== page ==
Comanche’s Wi’ane: No New Armed Scout Helicopter
Jan 14/14: All Alternatives Scrapped. The OH-58 fleet will be retired, without a successor. Instead of 15 Combat Aviation Brigades, the Army is likely to drop to 10-13.
US Army Aviation Center of Excellence commander Maj. Gen. Kevin W. Mangum finally discusses the Army’s 2010 ARH Analysis of Alternatives, which recommended a mix of AH-64Es and UAVs to take on the Army’s scout helicopter role. So, why did the Army keep pushing for a new Armed Aerial Scout? Magnum says they didn’t have enough money to buy enough AH-64s. What changed? A smaller Army doesn’t need as many. The current leadership has decided that 698 AH-64Es, who will be able to control the planned fleets of unarmed RQ-7B Shadow and armed MQ-1C Gray Eagle UAVs from the air, will provide an “80% solution.”
The AH-64D to AH-64E upgrades will be funded by avoiding Kiowa modernization or replacement, and the Army also axed 15 military specialties that were unique to the OH-58D. Some rebalancing will need to move more UH-60s to the National Guard, where they can offer useful capabilities during natural disasters etc., while shifting AH-64s to the active-duty force. Gen. Magnum adds that investment of all kinds is going to be slim:
“I tell youngsters who are in the Basic Officer Leader Course that when some of you retire from the Army in 20, we still will not have finished fielding the UH-60M and AH-64E. That’s how far we’ve pushed these programs.”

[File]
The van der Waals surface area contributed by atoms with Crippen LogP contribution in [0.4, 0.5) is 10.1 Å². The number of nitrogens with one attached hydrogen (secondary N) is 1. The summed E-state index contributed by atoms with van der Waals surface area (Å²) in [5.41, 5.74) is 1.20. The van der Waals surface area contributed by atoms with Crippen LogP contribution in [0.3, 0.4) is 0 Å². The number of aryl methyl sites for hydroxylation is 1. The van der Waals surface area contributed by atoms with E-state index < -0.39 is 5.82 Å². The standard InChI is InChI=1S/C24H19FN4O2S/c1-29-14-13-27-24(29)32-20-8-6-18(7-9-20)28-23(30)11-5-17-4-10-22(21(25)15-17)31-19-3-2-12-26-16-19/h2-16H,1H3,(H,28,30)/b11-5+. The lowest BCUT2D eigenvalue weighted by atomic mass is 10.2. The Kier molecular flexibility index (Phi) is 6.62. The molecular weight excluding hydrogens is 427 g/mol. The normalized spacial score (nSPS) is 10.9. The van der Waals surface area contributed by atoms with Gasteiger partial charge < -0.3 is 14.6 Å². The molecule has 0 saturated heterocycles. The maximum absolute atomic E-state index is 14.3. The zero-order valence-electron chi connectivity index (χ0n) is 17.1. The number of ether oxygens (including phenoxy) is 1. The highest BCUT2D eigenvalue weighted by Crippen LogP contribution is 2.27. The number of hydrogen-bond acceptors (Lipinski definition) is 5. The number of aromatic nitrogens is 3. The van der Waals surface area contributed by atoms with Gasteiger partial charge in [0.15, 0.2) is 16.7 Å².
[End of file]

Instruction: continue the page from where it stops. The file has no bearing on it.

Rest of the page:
Especially with AH-64s and UH-60s costing a good deal more to fuel and maintain than Kiowas. The question is whether the sequester’s recent rollback will create pushback on Capitol Hill, if National Guard drawdowns affect local bases. If so, will that pushback be enough? The Army does seem determined to do this. Sources: US Army, “Army aviation flying smarter into fiscal squeeze” | Alabama.com, “Army planning to scrap OH-58 Kiowa Warriors helicopter fleet: Reports” | Jackson Sun, “National Guard: Tennessee could lose 30 OH-58D helicopters, including at Jackson flight facility, under proposed Army plan” | The Motley Fool, “The U.S. Army Is About to Make a Huge Mistake”.
The US Army’s Armed Reconnaissance Helicopter (ARH) program aimed to replace around 375 Bell Textron OH-58D Kiowa Warrior helicopters, after the $14.6 billion RAH-66 Comanche program, was canceled in 2004. Instead, the Army would buy a larger number of less expensive platforms, with reduced capabilities. Bell Helicopter Textron initially won the ARH competition with a militarized version of its highly successful 407 single-engine commercial helicopter, but despite significant private investment after Army funding stopped in March 2007, spiraling costs killed the ARH-70 in October 2008.
What hasn’t changed is the battlefield need for on-call, front-line aerial surveillance and fire support. With its existing OH-58D stock wither wearing down, or shot down, the Army needs to do something. But what? The eventual answer: scrap the Kiowa fleet for a combination of attack helicopters and UAVs.
AAS: Now What?
Timeline & Choices
ARH-AAS: Contracts & Events
FY 2005 – 2006
Appendix B: Initial Winner – Bell’s ARH-70
Appendix A: The ARH Program – What Happened?
Appendix B: Weary Warriors – From the OH-58D Kiowa Warrior to the OH-58F
The Long Bridge: OH-58(I) CDS4 & OH-58D(R)
Additional Readings & Sources
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